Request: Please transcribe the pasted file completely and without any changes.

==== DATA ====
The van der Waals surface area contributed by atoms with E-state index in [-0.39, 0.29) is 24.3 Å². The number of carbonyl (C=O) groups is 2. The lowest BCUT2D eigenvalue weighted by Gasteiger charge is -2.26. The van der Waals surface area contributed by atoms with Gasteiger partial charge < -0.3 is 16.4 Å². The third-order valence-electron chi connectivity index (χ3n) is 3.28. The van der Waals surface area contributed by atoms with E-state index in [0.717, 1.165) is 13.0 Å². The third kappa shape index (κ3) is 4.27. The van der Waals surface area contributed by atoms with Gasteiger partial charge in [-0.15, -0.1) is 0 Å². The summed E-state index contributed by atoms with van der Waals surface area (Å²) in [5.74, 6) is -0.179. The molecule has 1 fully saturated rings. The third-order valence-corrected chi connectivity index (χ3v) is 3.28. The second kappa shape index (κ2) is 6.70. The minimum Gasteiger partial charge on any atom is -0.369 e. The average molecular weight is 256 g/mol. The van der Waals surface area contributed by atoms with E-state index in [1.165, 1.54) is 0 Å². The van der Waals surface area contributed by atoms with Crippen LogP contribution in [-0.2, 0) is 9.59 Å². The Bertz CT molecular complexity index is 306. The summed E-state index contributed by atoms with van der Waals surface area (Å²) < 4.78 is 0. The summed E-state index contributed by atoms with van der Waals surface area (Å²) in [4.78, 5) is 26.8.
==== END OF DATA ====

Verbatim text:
The van der Waals surface area contributed by atoms with E-state index in [-0.39, 0.29) is 24.3 Å². The number of carbonyl (C=O) groups is 2. The lowest BCUT2D eigenvalue weighted by Gasteiger charge is -2.26. The van der Waals surface area contributed by atoms with Gasteiger partial charge < -0.3 is 16.4 Å². The third-order valence-electron chi connectivity index (χ3n) is 3.28. The van der Waals surface area contributed by atoms with E-state index in [0.717, 1.165) is 13.0 Å². The third kappa shape index (κ3) is 4.27. The van der Waals surface area contributed by atoms with Gasteiger partial charge in [-0.15, -0.1) is 0 Å². The summed E-state index contributed by atoms with van der Waals surface area (Å²) in [5.74, 6) is -0.179. The molecule has 1 fully saturated rings. The third-order valence-corrected chi connectivity index (χ3v) is 3.28. The second kappa shape index (κ2) is 6.70. The minimum Gasteiger partial charge on any atom is -0.369 e. The average molecular weight is 256 g/mol. The van der Waals surface area contributed by atoms with E-state index in [1.165, 1.54) is 0 Å². The van der Waals surface area contributed by atoms with Crippen LogP contribution in [-0.2, 0) is 9.59 Å². The Bertz CT molecular complexity index is 306. The summed E-state index contributed by atoms with van der Waals surface area (Å²) < 4.78 is 0. The summed E-state index contributed by atoms with van der Waals surface area (Å²) in [4.78, 5) is 26.8.